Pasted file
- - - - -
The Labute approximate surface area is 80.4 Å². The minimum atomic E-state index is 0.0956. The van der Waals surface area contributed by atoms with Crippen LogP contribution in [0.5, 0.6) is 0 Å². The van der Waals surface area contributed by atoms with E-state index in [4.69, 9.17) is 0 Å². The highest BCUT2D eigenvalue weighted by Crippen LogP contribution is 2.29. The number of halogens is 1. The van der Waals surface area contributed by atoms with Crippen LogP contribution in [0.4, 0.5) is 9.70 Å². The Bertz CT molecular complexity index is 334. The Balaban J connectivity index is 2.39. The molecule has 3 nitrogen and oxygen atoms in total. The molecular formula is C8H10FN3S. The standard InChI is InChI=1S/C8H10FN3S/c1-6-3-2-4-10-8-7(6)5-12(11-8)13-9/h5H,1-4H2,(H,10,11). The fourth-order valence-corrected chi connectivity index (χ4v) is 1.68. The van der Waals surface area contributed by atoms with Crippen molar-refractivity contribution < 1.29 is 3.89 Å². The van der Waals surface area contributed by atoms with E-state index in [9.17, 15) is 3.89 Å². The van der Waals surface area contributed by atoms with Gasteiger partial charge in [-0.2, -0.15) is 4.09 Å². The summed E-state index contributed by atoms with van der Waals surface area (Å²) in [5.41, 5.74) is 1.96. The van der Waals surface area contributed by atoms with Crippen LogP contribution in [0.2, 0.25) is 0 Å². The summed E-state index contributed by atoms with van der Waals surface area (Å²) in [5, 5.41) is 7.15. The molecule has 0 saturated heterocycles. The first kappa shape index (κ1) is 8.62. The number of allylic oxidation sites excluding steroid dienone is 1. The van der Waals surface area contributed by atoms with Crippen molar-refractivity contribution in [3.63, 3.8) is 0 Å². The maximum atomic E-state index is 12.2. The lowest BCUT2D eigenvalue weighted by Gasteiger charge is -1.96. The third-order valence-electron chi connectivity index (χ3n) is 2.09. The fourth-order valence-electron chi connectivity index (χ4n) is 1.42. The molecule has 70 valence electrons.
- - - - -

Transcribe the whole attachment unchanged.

The Labute approximate surface area is 80.4 Å². The minimum atomic E-state index is 0.0956. The van der Waals surface area contributed by atoms with Crippen LogP contribution in [0.5, 0.6) is 0 Å². The van der Waals surface area contributed by atoms with E-state index in [4.69, 9.17) is 0 Å². The highest BCUT2D eigenvalue weighted by Crippen LogP contribution is 2.29. The number of halogens is 1. The van der Waals surface area contributed by atoms with Crippen LogP contribution in [0.4, 0.5) is 9.70 Å². The Bertz CT molecular complexity index is 334. The Balaban J connectivity index is 2.39. The molecule has 3 nitrogen and oxygen atoms in total. The molecular formula is C8H10FN3S. The standard InChI is InChI=1S/C8H10FN3S/c1-6-3-2-4-10-8-7(6)5-12(11-8)13-9/h5H,1-4H2,(H,10,11). The fourth-order valence-corrected chi connectivity index (χ4v) is 1.68. The van der Waals surface area contributed by atoms with Crippen molar-refractivity contribution < 1.29 is 3.89 Å². The van der Waals surface area contributed by atoms with E-state index in [9.17, 15) is 3.89 Å². The van der Waals surface area contributed by atoms with Gasteiger partial charge in [-0.2, -0.15) is 4.09 Å². The summed E-state index contributed by atoms with van der Waals surface area (Å²) in [5.41, 5.74) is 1.96. The van der Waals surface area contributed by atoms with Crippen LogP contribution in [0.2, 0.25) is 0 Å². The summed E-state index contributed by atoms with van der Waals surface area (Å²) in [5, 5.41) is 7.15. The molecule has 0 saturated heterocycles. The first kappa shape index (κ1) is 8.62. The number of allylic oxidation sites excluding steroid dienone is 1. The van der Waals surface area contributed by atoms with Crippen molar-refractivity contribution in [3.63, 3.8) is 0 Å². The maximum atomic E-state index is 12.2. The lowest BCUT2D eigenvalue weighted by Gasteiger charge is -1.96. The third-order valence-electron chi connectivity index (χ3n) is 2.09. The fourth-order valence-electron chi connectivity index (χ4n) is 1.42. The molecule has 70 valence electrons.